6. Health and safety coordinator
Construction can be dangerous work, and one of the most important jobs on site is the health and safety coordinator, who ensures compliance with safety standards.
A health and safety coordinator who becomes a certified construction health and safety technician (CHST) can rise above the rest and earn up to 35% more.
To earn the certification, you must have three years of work experience and pass an exam.
PayScale and Indeed report that average salaries for safety coordinators range from $52,500 to $57,500 — while CHSTs make an average of $80,000 a year. Nice!
7. Scrum master
No, we’re not talking about rugby — scrum masters are project management specialists who handle the logistics of implementing changes that drive business profits and efficiency.
Scrum is a part of agile management, and companies that want to implement this methodology are willing to pay for it.
A generic project coordinator earns a median of $67,280 a year, according to the Bureau of Labor Statistics, but a certified scrum master can make an average of more than $100,000 a year, reports CIO
You get a potential $30,000 pay bump just from completing a two-day course and passing an online exam.
8. Optical manager
Eyewear products are specialty items that need to fit properly and, obviously, allow a client to see well.
This detailed work is often performed by optical managers, who earn average annual salaries of more than $46,000, according to PayScale.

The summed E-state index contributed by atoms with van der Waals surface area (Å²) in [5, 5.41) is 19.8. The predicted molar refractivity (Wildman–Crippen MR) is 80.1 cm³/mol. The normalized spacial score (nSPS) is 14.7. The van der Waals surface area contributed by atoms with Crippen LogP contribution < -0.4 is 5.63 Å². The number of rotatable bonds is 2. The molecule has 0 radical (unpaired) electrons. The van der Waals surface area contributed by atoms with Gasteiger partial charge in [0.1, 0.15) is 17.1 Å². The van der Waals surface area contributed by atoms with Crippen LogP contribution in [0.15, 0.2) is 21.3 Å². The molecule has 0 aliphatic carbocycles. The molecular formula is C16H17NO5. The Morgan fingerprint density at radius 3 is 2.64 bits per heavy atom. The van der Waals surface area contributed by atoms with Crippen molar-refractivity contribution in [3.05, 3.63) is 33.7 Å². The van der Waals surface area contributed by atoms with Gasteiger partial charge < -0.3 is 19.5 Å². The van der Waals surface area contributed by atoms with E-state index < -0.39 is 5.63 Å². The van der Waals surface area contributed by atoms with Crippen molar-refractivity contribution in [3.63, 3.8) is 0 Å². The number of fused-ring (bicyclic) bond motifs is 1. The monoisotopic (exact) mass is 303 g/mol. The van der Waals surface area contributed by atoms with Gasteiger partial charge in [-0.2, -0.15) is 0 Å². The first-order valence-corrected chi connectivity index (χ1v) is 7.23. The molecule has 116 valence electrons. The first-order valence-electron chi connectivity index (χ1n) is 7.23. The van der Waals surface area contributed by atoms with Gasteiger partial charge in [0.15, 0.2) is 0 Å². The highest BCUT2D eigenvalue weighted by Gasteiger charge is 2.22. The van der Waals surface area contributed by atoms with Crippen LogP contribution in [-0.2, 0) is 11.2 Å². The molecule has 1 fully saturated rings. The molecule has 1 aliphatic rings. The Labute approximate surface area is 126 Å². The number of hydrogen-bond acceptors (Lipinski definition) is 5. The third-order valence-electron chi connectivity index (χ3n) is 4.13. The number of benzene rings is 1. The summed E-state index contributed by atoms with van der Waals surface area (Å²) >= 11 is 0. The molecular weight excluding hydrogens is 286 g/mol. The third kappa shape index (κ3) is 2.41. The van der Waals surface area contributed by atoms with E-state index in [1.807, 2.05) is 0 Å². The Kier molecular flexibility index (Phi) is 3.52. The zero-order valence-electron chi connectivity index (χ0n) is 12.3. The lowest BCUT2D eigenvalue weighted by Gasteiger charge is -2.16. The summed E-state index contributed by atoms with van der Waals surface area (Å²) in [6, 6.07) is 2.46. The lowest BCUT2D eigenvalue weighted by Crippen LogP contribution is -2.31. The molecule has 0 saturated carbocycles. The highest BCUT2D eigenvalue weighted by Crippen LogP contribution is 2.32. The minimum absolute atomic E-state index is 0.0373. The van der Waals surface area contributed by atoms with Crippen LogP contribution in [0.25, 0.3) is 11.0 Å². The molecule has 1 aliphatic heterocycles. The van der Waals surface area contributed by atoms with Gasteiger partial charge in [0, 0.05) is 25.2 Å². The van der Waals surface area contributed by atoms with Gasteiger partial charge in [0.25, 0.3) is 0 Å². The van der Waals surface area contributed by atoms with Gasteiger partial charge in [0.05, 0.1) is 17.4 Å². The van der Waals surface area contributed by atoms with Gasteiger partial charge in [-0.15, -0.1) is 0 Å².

However, certified optical managers who’ve been trained to work with contact lenses earn 31% more.
Those who hold the National Contact Lens Examiner certification make an average of more than $61,000. That's a cushy $15,000 extra that could help build up your emergency savings.
9. Quality control inspector
Quality control is essential in manufacturing, and large firms usually devote an entire department to the task. Quality control inspectors test products to ensure they meet safety and quality standards.
On-the-job training is standard practice, and it’s possible to land a well-paying job with a high school diploma alone.
Without certification, a quality control inspector can make $58,000 per year, reports Monster. But, an inspector who passes the certified welding inspector (CWI) exam earns more.
How much more? CWIs make a median salary of $81,400 — a serious pay bump of over $23,000.
CPAs, or certified public accountants, can work as chief financial officers for Fortune 500 companies, advise small businesses or work for public accounting firms.
Most states expect CPA exam applicants to have a bachelor’s degree, with some requiring a finance-related degree.
The average pay for an accountant who is not a CPA is around $50,000 per year, while CPAs earn about $65,000, and those at the high end make six figures, says PayScale.
More than one study has found that an accountant who completes the extra coursework and passes the CPA exam will earn about $1 million more over a 40-year career than an accountant who isn't certified.